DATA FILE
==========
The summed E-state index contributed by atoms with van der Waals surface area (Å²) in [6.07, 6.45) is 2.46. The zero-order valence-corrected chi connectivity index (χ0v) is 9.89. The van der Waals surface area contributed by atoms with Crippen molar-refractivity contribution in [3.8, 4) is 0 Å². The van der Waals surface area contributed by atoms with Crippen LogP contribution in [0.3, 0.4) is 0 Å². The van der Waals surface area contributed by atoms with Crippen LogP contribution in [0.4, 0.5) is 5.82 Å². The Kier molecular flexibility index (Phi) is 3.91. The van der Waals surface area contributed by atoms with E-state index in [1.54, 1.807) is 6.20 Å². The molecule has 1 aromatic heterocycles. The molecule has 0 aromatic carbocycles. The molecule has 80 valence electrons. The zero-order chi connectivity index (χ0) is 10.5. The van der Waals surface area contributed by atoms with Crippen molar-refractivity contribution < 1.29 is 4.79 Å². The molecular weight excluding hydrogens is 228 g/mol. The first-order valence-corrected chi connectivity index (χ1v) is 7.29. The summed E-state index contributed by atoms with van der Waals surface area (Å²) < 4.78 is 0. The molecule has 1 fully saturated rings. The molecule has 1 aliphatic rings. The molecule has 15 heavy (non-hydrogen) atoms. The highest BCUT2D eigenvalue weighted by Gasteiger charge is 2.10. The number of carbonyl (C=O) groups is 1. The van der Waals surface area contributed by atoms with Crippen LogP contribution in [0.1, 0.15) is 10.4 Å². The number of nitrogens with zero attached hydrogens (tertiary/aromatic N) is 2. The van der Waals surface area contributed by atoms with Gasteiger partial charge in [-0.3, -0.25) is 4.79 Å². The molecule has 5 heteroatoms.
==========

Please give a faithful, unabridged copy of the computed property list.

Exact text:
The summed E-state index contributed by atoms with van der Waals surface area (Å²) in [6.07, 6.45) is 2.46. The zero-order valence-corrected chi connectivity index (χ0v) is 9.89. The van der Waals surface area contributed by atoms with Crippen molar-refractivity contribution in [3.8, 4) is 0 Å². The van der Waals surface area contributed by atoms with Crippen LogP contribution in [0.3, 0.4) is 0 Å². The van der Waals surface area contributed by atoms with Crippen LogP contribution in [0.4, 0.5) is 5.82 Å². The Kier molecular flexibility index (Phi) is 3.91. The van der Waals surface area contributed by atoms with E-state index in [1.54, 1.807) is 6.20 Å². The molecule has 1 aromatic heterocycles. The molecule has 0 aromatic carbocycles. The molecule has 80 valence electrons. The zero-order chi connectivity index (χ0) is 10.5. The van der Waals surface area contributed by atoms with Crippen molar-refractivity contribution < 1.29 is 4.79 Å². The molecular weight excluding hydrogens is 228 g/mol. The first-order valence-corrected chi connectivity index (χ1v) is 7.29. The summed E-state index contributed by atoms with van der Waals surface area (Å²) < 4.78 is 0. The molecule has 1 fully saturated rings. The molecule has 1 aliphatic rings. The molecule has 15 heavy (non-hydrogen) atoms. The highest BCUT2D eigenvalue weighted by Gasteiger charge is 2.10. The number of carbonyl (C=O) groups is 1. The van der Waals surface area contributed by atoms with Crippen LogP contribution in [0.1, 0.15) is 10.4 Å². The number of nitrogens with zero attached hydrogens (tertiary/aromatic N) is 2. The van der Waals surface area contributed by atoms with Gasteiger partial charge in [-0.3, -0.25) is 4.79 Å². The molecule has 5 heteroatoms.